Proof that a record won't hold you back from the job of your dreams
- 11Feb 22, '13 by proudcnaAt 14 years old, I got into an altercation with another girl. Her parents wanted to press charges. I WAS NOT arrested; however I went down to the police station, got fingerprinted, and took a mug shot .. Then went back home. I NEVER went to court, but agreed to some terms, and the police assured me that if I didn't get in anymore trouble, my record would be expunged upon turning 18. At the age of 16 I got my CNA through a high school program, and I am now a enrolled in the #1 nursing program in the state of mississippi.Well, last week I went to the hospital for pre employment screening , and i got my background check results in the mail on the 20th.... &what do you know BAM!!! There was a battery charge listed ... Well I went to the hospital the next day (yesterday) .. &talked to the HR Rep & I really didn't even have to tell the whole story!! She offered me the position &today I went in to do all my paperwork &screening tests!!! I'm so excited!! I got the job i've been praying for
- 0Feb 22, '13 by katherine100At the age of 16 I got my CNA through a high school program, and I am now a enrolled in the #1 nursing program in the state of mississippi.//
Congrats to you. I take it you are about 21 now? I always assumed facilites did not hire people with a background (no matter the age). Aso since your record was not expunged as you say you were told it would be, do you plan on speaking to anyone about that?
- 0Feb 22, '13 by TheCommuter, ASN, RN Senior ModeratorQuote from kingkillA police officer told me that a 'clean criminal record' upon turning 18 was a myth. Over the past 15 years or so, offenses committed during one's juvenile years have been sticking on peoples' criminal records well into adulthood, sometimes for life.If the charge was when you were under 18, it shouldn't have came onto your record, unless you were charged as an adult.
Getting the juvenile record officially expunged is one of the only ways to ensure one's youthful criminal history does not haunt them well into adulthood.
- 2Feb 22, '13 by AmnestyGrats girl! I'd still look into getting that expunged from your record, since you were promised it would be. It may not have stopped you from getting this job, but who knows what employers in the future will think? Better safe than sorry!
- 0Feb 23, '13 by proudcnaQuote from kingkillThat's what I was told ... But it still showed up! I really don't know why, then I talked to a lawyer about getting it expunged and his fees alone were $500 ... The filing fees are an additional $235 so I'm going another route!If the charge was when you were under 18, it shouldn't have came onto your record, unless you were charged as an adult.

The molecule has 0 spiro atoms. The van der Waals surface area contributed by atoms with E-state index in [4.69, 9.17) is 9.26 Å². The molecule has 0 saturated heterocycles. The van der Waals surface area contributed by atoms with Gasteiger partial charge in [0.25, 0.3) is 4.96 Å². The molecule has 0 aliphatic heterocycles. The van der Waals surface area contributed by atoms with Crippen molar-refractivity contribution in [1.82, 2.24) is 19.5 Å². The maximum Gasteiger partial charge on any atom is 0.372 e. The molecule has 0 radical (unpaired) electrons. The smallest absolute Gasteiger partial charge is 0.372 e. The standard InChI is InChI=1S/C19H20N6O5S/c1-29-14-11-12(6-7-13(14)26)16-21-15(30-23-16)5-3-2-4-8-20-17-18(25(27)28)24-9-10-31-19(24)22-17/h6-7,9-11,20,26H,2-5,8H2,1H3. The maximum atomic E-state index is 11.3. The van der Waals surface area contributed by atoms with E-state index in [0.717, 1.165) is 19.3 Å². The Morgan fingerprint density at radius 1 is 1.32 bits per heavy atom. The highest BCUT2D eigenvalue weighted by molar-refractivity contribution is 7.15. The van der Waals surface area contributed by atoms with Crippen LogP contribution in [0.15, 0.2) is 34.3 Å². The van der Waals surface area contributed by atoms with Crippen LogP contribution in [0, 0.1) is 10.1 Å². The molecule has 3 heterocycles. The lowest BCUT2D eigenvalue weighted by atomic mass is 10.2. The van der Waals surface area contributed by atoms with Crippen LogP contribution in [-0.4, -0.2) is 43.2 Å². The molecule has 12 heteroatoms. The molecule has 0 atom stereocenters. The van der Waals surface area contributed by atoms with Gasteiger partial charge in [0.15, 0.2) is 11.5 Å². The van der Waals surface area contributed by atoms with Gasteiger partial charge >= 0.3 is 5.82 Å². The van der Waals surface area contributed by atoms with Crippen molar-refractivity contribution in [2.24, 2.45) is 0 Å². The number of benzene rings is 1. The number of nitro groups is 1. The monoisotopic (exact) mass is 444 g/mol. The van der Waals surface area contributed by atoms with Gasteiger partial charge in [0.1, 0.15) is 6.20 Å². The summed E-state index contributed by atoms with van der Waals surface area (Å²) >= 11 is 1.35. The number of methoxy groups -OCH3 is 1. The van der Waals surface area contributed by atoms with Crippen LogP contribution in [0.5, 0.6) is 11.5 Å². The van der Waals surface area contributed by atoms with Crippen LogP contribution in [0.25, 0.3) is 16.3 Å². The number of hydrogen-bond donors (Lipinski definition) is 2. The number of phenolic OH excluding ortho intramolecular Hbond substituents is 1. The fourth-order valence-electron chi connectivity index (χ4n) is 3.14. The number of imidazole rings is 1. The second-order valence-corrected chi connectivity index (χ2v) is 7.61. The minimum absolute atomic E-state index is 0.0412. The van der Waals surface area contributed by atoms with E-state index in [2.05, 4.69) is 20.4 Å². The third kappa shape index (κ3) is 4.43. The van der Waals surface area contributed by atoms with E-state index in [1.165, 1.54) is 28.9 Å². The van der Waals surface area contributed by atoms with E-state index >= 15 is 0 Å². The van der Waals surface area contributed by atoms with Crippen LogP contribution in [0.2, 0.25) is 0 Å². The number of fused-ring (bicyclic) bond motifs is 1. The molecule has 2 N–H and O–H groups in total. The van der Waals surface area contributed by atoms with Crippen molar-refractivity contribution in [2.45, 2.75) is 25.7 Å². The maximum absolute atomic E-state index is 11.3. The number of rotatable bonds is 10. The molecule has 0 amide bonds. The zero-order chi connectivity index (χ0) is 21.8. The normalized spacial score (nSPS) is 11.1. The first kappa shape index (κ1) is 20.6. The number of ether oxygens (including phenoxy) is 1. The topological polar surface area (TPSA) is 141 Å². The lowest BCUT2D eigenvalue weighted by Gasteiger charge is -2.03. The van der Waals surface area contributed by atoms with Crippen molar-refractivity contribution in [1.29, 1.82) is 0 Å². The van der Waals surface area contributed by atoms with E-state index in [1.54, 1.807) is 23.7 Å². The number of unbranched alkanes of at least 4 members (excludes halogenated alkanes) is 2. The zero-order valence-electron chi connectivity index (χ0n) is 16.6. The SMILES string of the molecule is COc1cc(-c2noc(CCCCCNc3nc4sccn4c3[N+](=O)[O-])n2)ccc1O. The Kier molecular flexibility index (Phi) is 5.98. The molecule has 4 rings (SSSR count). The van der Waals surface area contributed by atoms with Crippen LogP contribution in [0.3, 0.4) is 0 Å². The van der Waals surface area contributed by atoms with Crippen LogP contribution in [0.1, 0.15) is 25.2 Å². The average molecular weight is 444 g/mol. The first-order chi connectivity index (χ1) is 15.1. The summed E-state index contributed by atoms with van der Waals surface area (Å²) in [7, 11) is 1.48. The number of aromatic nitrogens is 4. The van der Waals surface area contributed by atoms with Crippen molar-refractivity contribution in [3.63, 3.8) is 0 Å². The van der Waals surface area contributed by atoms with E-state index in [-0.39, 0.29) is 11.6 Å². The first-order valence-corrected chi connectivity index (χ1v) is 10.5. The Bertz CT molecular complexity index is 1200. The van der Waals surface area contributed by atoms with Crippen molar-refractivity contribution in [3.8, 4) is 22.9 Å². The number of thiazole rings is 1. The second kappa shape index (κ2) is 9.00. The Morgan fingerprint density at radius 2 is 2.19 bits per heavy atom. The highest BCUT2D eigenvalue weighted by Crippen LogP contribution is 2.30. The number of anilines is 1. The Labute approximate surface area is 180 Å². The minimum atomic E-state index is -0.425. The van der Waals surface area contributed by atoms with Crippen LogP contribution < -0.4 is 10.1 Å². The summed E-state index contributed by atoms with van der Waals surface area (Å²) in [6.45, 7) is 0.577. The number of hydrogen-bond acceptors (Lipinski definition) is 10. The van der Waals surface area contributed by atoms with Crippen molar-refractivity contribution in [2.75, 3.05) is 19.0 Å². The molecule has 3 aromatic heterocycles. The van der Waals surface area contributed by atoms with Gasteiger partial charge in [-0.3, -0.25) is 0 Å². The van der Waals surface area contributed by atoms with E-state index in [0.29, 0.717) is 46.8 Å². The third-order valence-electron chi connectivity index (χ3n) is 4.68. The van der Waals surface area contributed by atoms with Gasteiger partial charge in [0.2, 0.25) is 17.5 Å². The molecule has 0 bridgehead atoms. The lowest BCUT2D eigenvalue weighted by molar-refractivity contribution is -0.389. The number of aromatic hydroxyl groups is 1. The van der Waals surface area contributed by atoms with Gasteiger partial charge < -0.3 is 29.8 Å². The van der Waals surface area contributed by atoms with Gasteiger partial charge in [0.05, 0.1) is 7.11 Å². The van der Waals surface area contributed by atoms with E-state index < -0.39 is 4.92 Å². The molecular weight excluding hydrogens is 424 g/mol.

- 1Feb 23, '13 by Georgia peach RNMy spouse had a record from an altercation when he was a teen also and we went to our local court house filled out the paper work ourselves then to the sherriffs office to have it filed took aprox 3 or 4 months for it to be completed we were told it could take up to 6 months for it to come off his record, but I think we only paid around $125 for the whole process. Dont procrastinate what ever you do. Congratulations on landing the job. Enjoy nursing school.
- 2Feb 23, '13 by BronI can attest to the fact that having a record does not mean you have to give up on being a nurse, but it sure does not make it easy. After my freshman year of college I was charged with a DUI that I did not get convicted for, and then another DUI that I did get convicted for and then a misdemeanor the following year. I even went to jail for three days while I was in nursing school. I personally appealed to my nursing program director and had to write in to my clinical sites to get their legal teams approval. I went through a year and a half of school not even knowing if I was going to be allowed to finish. After I graduated, I applied to take my NCLEX and was told I have to enter a professional health monitoring program. It took them two months to process my paperwork, and they then forced me through 90 days of straight AA meetings before they would even give me permission to start looking for a job. I graduated in June 2011, I was allowed to start looking for a job Dec. 2012, I applied to 50 positions and got nothing. After six months I decided to suck it up and get some experience working as a PCT on a transplant step down unit. I worked there for the last 8 months and now finally I am about to start my first nursing job. Its not impossible to be a nurse with a bad record, but you have to have tons of patience.